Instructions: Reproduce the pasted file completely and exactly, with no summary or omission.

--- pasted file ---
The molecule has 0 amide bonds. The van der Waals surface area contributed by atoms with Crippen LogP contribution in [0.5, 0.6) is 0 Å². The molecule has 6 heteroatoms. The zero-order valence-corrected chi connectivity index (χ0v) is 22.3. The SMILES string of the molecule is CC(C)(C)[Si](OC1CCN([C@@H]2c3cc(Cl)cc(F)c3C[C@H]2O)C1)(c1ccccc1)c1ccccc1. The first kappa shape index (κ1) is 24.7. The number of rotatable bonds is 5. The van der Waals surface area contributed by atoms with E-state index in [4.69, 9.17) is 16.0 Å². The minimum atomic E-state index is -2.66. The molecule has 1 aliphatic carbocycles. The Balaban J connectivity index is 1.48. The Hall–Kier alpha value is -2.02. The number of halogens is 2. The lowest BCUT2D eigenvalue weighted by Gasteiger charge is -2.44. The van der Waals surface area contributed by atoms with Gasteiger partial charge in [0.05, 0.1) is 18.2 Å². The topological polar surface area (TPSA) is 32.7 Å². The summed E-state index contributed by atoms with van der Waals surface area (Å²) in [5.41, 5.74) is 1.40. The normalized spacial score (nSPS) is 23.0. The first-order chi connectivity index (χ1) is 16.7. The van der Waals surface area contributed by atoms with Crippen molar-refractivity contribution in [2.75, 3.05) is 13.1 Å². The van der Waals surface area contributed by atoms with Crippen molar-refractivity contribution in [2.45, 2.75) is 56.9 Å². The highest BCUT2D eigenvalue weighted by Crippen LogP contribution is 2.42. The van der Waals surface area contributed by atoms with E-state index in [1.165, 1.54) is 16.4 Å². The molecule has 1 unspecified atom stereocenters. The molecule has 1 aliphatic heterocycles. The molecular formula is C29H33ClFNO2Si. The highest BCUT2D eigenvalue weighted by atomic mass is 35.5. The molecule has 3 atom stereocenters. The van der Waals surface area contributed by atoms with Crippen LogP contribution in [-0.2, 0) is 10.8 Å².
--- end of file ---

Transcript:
The molecule has 0 amide bonds. The van der Waals surface area contributed by atoms with Crippen LogP contribution in [0.5, 0.6) is 0 Å². The molecule has 6 heteroatoms. The zero-order valence-corrected chi connectivity index (χ0v) is 22.3. The SMILES string of the molecule is CC(C)(C)[Si](OC1CCN([C@@H]2c3cc(Cl)cc(F)c3C[C@H]2O)C1)(c1ccccc1)c1ccccc1. The first kappa shape index (κ1) is 24.7. The number of rotatable bonds is 5. The van der Waals surface area contributed by atoms with E-state index in [4.69, 9.17) is 16.0 Å². The minimum atomic E-state index is -2.66. The molecule has 1 aliphatic carbocycles. The Balaban J connectivity index is 1.48. The Hall–Kier alpha value is -2.02. The number of halogens is 2. The lowest BCUT2D eigenvalue weighted by Gasteiger charge is -2.44. The van der Waals surface area contributed by atoms with Gasteiger partial charge in [0.05, 0.1) is 18.2 Å². The topological polar surface area (TPSA) is 32.7 Å². The summed E-state index contributed by atoms with van der Waals surface area (Å²) in [5.41, 5.74) is 1.40. The normalized spacial score (nSPS) is 23.0. The first-order chi connectivity index (χ1) is 16.7. The van der Waals surface area contributed by atoms with Crippen molar-refractivity contribution in [2.75, 3.05) is 13.1 Å². The van der Waals surface area contributed by atoms with Crippen molar-refractivity contribution in [2.45, 2.75) is 56.9 Å². The highest BCUT2D eigenvalue weighted by Crippen LogP contribution is 2.42. The van der Waals surface area contributed by atoms with E-state index in [1.165, 1.54) is 16.4 Å². The molecule has 1 unspecified atom stereocenters. The molecule has 1 aliphatic heterocycles. The molecular formula is C29H33ClFNO2Si. The highest BCUT2D eigenvalue weighted by atomic mass is 35.5. The molecule has 3 atom stereocenters. The van der Waals surface area contributed by atoms with Crippen LogP contribution in [-0.2, 0) is 10.8 Å².